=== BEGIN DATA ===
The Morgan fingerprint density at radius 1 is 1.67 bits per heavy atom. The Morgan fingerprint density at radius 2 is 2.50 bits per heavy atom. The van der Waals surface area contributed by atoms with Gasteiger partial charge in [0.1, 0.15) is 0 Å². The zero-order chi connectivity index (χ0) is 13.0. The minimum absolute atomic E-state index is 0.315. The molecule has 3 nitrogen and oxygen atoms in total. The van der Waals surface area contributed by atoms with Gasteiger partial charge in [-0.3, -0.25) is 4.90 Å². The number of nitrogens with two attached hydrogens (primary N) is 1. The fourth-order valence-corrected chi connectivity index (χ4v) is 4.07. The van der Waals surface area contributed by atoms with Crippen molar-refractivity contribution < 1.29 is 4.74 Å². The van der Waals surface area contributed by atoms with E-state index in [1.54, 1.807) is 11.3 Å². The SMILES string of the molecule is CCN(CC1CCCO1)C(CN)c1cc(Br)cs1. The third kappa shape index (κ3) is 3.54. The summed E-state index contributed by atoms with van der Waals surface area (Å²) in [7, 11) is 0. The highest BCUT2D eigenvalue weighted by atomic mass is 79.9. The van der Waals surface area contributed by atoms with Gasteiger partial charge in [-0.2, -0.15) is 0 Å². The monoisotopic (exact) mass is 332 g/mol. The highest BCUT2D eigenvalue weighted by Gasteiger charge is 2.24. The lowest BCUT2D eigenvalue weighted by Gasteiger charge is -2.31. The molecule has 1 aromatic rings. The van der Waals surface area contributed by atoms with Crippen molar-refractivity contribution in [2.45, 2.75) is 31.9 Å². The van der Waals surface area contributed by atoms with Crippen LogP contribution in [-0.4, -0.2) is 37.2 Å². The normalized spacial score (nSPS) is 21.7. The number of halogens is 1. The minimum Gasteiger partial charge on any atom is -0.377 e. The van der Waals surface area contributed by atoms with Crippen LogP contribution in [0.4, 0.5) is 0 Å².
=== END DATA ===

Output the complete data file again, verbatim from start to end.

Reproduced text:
The Morgan fingerprint density at radius 1 is 1.67 bits per heavy atom. The Morgan fingerprint density at radius 2 is 2.50 bits per heavy atom. The van der Waals surface area contributed by atoms with Gasteiger partial charge in [0.1, 0.15) is 0 Å². The zero-order chi connectivity index (χ0) is 13.0. The minimum absolute atomic E-state index is 0.315. The molecule has 3 nitrogen and oxygen atoms in total. The van der Waals surface area contributed by atoms with Gasteiger partial charge in [-0.3, -0.25) is 4.90 Å². The number of nitrogens with two attached hydrogens (primary N) is 1. The fourth-order valence-corrected chi connectivity index (χ4v) is 4.07. The van der Waals surface area contributed by atoms with Crippen molar-refractivity contribution < 1.29 is 4.74 Å². The van der Waals surface area contributed by atoms with E-state index in [1.54, 1.807) is 11.3 Å². The SMILES string of the molecule is CCN(CC1CCCO1)C(CN)c1cc(Br)cs1. The third kappa shape index (κ3) is 3.54. The summed E-state index contributed by atoms with van der Waals surface area (Å²) in [7, 11) is 0. The highest BCUT2D eigenvalue weighted by atomic mass is 79.9. The van der Waals surface area contributed by atoms with Gasteiger partial charge in [-0.2, -0.15) is 0 Å². The monoisotopic (exact) mass is 332 g/mol. The highest BCUT2D eigenvalue weighted by Gasteiger charge is 2.24. The lowest BCUT2D eigenvalue weighted by Gasteiger charge is -2.31. The molecule has 1 aromatic rings. The van der Waals surface area contributed by atoms with Crippen molar-refractivity contribution in [2.45, 2.75) is 31.9 Å². The van der Waals surface area contributed by atoms with Crippen LogP contribution in [-0.4, -0.2) is 37.2 Å². The normalized spacial score (nSPS) is 21.7. The number of halogens is 1. The minimum Gasteiger partial charge on any atom is -0.377 e. The van der Waals surface area contributed by atoms with Crippen LogP contribution in [0.4, 0.5) is 0 Å².